Why the Value of Self-Reliance is at the Heart of Libraries
Why the Value of Self-Reliance is at the Heart of Libraries
I recently returned to Ralph Waldo Emerson’s timeless essay “Self-Reliance”, and found it different from how I remembered it. Emerson’s self-reliance is rigidly individualistic, non-conformist, and solitary; a person must invent their own ideas, everyone else be damned. This differs slightly from our colloquial ideas of self-reliance as either self-made in a materialistic sense or the quality of a person who has achieved a lot through hard work (aka, “…blood, sweat, and tears.”). When we think of a self-reliant individual, many of us picture a pioneer-type in the Wild West, venturing out to explore the untamed wilderness and surviving to tell the tale. While not untrue in its essence, one may simply point out that though this person existed in the past, the West has been won. To that end, it must be asked: What is self-reliance in contemporary life?
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I would say that today’s vision of self-reliance is just as much a single mother working three jobs to support her family, or a student staying up nights studying to be the first in their family to graduate with a university degree, or a small business owner stretching themselves thin to keep a company going as any wild west rancher. The self-reliance these everyday heroes demonstrate is in their iron resolve, an internal flame that keeps them working hard despite the odds. Does self-reliance mean that outside forces can’t make their endeavors easier? I don’t think so. Indeed, the library can aid all three without tarnishing their self-reliant credibility.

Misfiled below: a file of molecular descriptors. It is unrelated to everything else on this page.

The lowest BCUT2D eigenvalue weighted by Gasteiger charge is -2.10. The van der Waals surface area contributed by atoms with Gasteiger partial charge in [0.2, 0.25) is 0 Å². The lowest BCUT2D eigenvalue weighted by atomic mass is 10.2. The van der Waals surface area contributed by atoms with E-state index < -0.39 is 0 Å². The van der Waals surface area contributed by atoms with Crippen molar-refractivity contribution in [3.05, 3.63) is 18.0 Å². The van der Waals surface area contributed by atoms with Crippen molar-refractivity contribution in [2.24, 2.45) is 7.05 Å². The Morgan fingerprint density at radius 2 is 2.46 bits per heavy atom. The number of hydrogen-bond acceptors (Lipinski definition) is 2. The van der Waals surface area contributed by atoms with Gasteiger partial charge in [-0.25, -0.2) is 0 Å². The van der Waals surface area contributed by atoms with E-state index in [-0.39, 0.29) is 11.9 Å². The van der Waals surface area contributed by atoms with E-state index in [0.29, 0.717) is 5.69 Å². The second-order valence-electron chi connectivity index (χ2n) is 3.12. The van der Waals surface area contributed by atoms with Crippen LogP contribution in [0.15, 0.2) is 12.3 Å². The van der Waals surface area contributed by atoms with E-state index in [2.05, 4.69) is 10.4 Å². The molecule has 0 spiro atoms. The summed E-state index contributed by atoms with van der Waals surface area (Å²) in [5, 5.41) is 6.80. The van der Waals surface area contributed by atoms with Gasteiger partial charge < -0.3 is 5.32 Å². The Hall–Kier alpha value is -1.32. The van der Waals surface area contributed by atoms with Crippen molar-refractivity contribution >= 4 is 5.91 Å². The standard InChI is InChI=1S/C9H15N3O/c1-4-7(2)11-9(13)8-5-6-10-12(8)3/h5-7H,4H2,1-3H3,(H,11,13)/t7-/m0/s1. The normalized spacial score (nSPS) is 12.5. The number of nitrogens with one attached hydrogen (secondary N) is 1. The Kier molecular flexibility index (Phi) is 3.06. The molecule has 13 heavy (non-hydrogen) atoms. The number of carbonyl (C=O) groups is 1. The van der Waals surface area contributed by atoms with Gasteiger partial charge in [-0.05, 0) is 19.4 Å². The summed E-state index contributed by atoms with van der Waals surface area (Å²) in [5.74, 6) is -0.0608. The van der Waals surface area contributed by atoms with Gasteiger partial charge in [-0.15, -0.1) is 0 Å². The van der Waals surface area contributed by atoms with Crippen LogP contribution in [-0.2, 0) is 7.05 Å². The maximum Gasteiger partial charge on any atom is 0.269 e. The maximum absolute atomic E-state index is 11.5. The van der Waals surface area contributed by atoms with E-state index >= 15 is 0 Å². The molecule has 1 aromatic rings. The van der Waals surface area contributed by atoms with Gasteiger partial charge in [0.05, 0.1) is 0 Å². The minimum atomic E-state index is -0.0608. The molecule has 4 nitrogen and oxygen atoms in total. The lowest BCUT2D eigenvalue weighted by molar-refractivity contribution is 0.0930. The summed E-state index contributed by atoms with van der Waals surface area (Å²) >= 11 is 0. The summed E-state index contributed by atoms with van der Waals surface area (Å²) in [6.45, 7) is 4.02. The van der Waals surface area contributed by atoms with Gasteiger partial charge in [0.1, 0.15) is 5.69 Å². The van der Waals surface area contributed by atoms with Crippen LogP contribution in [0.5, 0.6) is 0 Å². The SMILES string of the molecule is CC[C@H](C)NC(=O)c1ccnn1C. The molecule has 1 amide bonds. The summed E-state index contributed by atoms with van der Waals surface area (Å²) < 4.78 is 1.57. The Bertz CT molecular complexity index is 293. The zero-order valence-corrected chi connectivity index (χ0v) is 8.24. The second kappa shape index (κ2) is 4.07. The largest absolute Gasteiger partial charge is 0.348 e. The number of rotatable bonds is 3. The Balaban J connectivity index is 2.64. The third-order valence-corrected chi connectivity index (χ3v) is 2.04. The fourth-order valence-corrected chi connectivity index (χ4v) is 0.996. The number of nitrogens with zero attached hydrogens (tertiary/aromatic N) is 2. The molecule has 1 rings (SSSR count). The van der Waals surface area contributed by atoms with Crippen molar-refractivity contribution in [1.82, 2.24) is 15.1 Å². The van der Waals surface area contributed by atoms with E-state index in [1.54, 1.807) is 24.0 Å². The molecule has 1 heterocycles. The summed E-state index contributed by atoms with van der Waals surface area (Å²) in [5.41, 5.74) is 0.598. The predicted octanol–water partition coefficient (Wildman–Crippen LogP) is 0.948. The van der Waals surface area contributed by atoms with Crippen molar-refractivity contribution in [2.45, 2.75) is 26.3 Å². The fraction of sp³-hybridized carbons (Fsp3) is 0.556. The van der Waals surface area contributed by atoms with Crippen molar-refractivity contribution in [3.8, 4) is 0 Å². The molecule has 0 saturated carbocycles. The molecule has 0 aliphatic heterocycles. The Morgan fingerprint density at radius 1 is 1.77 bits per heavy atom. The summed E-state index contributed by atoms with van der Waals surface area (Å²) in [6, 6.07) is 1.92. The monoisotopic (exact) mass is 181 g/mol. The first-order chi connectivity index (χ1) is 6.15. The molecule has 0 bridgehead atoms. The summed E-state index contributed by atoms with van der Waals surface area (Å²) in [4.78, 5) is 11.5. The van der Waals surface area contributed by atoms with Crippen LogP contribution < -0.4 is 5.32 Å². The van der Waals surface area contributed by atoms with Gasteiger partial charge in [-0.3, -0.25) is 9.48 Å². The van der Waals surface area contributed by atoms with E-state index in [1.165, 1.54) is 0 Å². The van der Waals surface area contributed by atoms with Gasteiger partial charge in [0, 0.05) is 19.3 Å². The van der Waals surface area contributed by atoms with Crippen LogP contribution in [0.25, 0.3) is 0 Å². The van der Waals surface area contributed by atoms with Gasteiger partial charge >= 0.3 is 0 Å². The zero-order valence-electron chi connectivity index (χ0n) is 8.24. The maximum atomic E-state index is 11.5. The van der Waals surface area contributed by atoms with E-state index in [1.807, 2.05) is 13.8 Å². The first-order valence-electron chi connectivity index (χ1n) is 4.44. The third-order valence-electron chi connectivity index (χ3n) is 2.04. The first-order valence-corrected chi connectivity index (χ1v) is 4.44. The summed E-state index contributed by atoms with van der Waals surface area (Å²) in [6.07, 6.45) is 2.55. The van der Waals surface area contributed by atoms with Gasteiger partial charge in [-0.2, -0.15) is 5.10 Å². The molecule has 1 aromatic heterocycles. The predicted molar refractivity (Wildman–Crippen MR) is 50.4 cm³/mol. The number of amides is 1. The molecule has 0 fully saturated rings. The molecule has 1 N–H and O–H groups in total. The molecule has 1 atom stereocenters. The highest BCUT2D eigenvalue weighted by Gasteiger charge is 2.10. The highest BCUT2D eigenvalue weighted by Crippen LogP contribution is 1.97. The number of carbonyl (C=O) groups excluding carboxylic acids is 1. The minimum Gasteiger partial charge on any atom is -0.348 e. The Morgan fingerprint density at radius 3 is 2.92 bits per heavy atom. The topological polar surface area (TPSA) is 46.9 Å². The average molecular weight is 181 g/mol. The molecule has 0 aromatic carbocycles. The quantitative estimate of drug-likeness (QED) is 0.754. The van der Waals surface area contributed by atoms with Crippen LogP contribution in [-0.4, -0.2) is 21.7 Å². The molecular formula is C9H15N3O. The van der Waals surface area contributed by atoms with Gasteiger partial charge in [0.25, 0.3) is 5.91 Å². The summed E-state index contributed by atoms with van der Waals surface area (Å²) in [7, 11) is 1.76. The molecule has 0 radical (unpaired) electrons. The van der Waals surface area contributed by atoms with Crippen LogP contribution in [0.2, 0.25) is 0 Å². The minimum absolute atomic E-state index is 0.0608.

Our self-reliant single mother could, for example, bring her kids to the library when she has a moment. There, they will have access to high-quality reading material and educational programming (that’s also fun). And if the kids are old enough to go to the library on their own after school, chances are they will be able to spend time with peers and do their homework until until their mother finishes work for the evening.
If she can find the energy and motivation between child-rearing and work, there are library resources readily available to help her develop useful job skills. She could start with books and audiobooks related to general office or whatever field she’s in, but she needn’t stop there. Many libraries now offer free access to top-notch online training courses including, but not limited to, Gale Courses and Lynda.com for those who want to improve on their own schedule.
Our starving student is no less lucky to have the library at his side while he sits and studies. Most students seek a solitary study spot away from the potential distractions of home or friends. Many soak in knowledge at their university libraries, but public libraries serve this purpose as well. Most have special study rooms available to reserve, free internet access, login info for research databases, and erudite librarians ready to assist. Does asking for a librarian’s aid hinder self-reliance? Not at all! A student can ask a single question and be shown skills that will make future information-seeking quick and efficient.